Fire alarm systems serve as the first line of defence against fires. Before reacting to an outbreak, one must first know its existence and where it is taking place. However, most people do not realise that fire alarm systems do more than just send out an alert in case of fire. In this article, we cover all the functions of a fire alarm system and how it keeps buildings and occupants safe.

The 4 Main Purposes of Fire Alarm Systems

1. Detect Fire

A fire alarm system is made specifically for detecting fire through smoke and heat. Typically, it can be activated via a manual pull for cases when a fire is detected before its smoke or heat reaches the system’s sensors. Other systems can also be activated when movement is detected in the sprinkler system, which indicates that it is responding to a fire.

2. Alert Occupants of Fire

Once the fire alarm system identifies the smoke and heat signatures common to fires or water movement, it will immediately notify the occupants of a building through visible and audible alarms. They will be impossible to ignore as they are purposefully loud, bright, and obnoxious, prompting individuals to mobilise without delay and follow the established evacuation plan.

3. Mitigate Risks

The fire alarm system works in another way to protect occupants: by deploying control measures in response to potential risks. Once activated, the system performs a series of tasks that mitigate the spread of the fire and smoke and protect the building’s occupants, such as automatically closing doors in different sectors, turning off ventilation systems, or redirecting elevators to designated levels.

4. Notify Relevant Authorities

The last purpose of the fire alarm system is to notify the relevant authorities, especially the fire department, about a fire outbreak. This ensures they are mobilised immediately to the scene as quickly as possible and respond to the fire before it becomes a bigger threat.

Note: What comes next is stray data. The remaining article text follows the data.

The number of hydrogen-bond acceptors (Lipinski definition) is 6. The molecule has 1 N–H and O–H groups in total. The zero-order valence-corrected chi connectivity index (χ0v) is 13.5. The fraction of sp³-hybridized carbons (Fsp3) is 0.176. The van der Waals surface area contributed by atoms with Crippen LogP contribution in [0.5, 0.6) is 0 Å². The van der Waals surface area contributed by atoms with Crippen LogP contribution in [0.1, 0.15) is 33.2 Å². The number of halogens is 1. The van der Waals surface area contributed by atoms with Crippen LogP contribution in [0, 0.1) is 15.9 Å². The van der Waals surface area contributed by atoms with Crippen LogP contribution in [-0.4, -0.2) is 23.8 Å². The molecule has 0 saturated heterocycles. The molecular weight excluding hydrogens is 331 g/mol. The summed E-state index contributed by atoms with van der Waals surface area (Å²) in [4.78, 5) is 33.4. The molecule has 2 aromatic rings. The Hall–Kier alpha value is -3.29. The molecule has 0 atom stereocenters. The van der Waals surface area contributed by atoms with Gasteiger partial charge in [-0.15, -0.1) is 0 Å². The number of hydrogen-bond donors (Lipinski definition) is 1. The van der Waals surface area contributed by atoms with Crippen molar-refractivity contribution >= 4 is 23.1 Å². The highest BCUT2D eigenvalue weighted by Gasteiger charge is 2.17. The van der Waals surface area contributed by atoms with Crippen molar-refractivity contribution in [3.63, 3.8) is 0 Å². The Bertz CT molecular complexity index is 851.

The Essential Capabilities of Fire Alarm Systems

All fire alarm systems work to deliver on the functions above, but its capabilities extend beyond simply alerting an outbreak; it can also identify trouble and supervisory conditions.

  • Alarm

The alarm condition entails everything outlined in the previous section. Whenever there is an immediate threat of fire, the fire alarm system will raise the alarm, notify occupants of the danger, and inform the fire department about the situation.

  • Trouble

The trouble condition states that something is wrong with the fire alarm system. These systems activate the trouble condition to notify fire safety managers or building managers that although there is no immediate danger, it is crucial to inspect and repair some parts of the system.

  • Supervisory

The supervisory condition essentially means the system being monitored by the fire alarm has encountered an issue. This problem could be anything from a malfunctioning fire pump to high or low pressure in the suppression system.


Fire alarm system are a significant and intuitive part of the overall fire suppression system that constantly works to keep people and property safe from the threat of fire. As such, it is important to get to know all of its functions as well as keep it maintained and in good working condition.

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